What is a Horse Race?

A horse race is a contest in which horses are trained to run against each other on a set distance, with the winner taking a certain amount of money (the prize pool) from the betting public. Horses have a long history in human culture, with evidence of racing in ancient Greece, Rome, Babylon, and Syria, and they play an important part in myth and legend, including the contest between the god Odin’s steeds and the giant Hrungnir. In the United States, racing started in the mid-18th century. The Civil War helped bring more interest, and the popularity of thoroughbreds led to a system in which the owner puts up money before the race begins, and the winner takes all of it, known as a purse. Then came the handicap races, which allow horses of all kinds to compete with each other.

A day at the track is a loud and chaotic affair. Spectators crowd into the grandstands and clamor around banks of TVs in the bowels of the stadium, cheering for their horses and shouting curses at competitors who aren’t performing well enough. Most of the horses are Thoroughbreds, the most expensive and elegant breed of horse. Some of the world’s most famous races are handicaps, such as the Prix de l’Arc de Triomphe in France, the Melbourne and Sydney cups in Australia, the Gran Premio Internacional Carlos Pellegrini in Argentina, and the Brooklyn and Metropolitan handicaps in the United States.

The eleven horses lined up at the starting gate in the sand-and-dirt track drenched with pinkish light. The smallest, a chestnut called Mongolian Groom, was at the back of the pack. War of Will, the year’s Preakness champion, took a early lead and held it around the clubhouse turn. Behind him were two other colts, McKinzie and Vino Rosso, each a few lengths behind.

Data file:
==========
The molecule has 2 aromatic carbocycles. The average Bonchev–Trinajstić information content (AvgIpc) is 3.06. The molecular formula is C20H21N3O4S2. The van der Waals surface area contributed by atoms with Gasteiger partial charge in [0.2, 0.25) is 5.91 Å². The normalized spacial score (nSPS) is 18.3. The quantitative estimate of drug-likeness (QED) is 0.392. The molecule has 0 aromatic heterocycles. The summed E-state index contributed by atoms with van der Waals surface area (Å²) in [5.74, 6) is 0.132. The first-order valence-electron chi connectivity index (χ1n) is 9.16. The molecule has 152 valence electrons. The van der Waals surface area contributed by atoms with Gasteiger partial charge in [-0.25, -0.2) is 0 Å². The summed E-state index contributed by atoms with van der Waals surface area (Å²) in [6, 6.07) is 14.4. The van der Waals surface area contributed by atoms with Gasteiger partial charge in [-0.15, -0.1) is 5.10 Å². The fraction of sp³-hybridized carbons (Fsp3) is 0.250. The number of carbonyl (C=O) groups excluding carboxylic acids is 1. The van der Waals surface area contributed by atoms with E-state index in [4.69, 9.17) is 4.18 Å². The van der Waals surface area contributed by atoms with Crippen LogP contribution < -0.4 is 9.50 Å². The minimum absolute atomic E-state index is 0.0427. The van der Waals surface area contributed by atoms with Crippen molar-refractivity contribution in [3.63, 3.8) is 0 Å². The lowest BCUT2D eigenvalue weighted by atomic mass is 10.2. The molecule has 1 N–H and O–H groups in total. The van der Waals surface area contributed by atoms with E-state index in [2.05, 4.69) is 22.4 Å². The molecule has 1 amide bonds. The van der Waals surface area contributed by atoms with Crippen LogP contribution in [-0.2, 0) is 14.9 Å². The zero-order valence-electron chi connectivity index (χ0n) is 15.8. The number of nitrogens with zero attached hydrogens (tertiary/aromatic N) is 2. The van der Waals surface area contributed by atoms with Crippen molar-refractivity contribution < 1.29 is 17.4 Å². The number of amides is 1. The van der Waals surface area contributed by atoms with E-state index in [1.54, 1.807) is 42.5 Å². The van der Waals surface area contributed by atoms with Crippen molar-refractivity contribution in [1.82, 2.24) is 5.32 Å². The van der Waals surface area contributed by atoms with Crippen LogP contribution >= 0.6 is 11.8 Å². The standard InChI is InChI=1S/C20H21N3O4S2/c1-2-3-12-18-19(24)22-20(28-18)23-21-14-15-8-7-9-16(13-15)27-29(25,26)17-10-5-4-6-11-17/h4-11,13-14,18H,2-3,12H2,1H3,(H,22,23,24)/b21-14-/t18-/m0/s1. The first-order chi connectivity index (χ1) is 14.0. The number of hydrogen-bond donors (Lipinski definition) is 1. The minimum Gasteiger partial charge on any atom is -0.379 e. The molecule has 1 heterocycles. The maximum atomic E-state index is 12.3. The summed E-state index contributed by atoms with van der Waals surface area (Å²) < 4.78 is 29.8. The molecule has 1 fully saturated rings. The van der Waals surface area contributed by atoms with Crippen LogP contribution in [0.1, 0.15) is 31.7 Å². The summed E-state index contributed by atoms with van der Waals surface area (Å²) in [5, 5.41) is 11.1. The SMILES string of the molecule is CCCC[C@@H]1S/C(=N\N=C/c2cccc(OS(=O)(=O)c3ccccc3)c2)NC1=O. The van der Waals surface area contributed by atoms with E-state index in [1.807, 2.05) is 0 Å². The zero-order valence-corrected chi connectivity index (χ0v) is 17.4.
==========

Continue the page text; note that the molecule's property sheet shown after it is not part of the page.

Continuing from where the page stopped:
Running fast comes naturally to thoroughbreds, but they need encouragement–whipping–to keep going when they’re tired. Their lower legs take a beating, straining ligaments, tendons, and joints. To help them, trainers use heavy blue padded bandages, and some horses wear a shadow roll across their noses to reduce the number of shadows they see.

After World War II, horse racing tried to compete with major professional and collegiate team sports for the attention of the public, but it missed an opportunity by refusing to embrace television, and interest has since waned. Today, only 1 to 2 percent of Americans list horse racing as their favorite sport.

The industry has improved its image, partly by instituting drug-control standards. But critics say that the new rules don’t go far enough, and that it will be impossible to stop doping without destroying the sport’s entire business model. In the meantime, a growing number of people are turning away from it, and many races have dwindled in size and attendance. Those who remain are mostly older, male, working-class whites. The sport struggles to attract younger patrons and compete with other gambling-related activities for their money.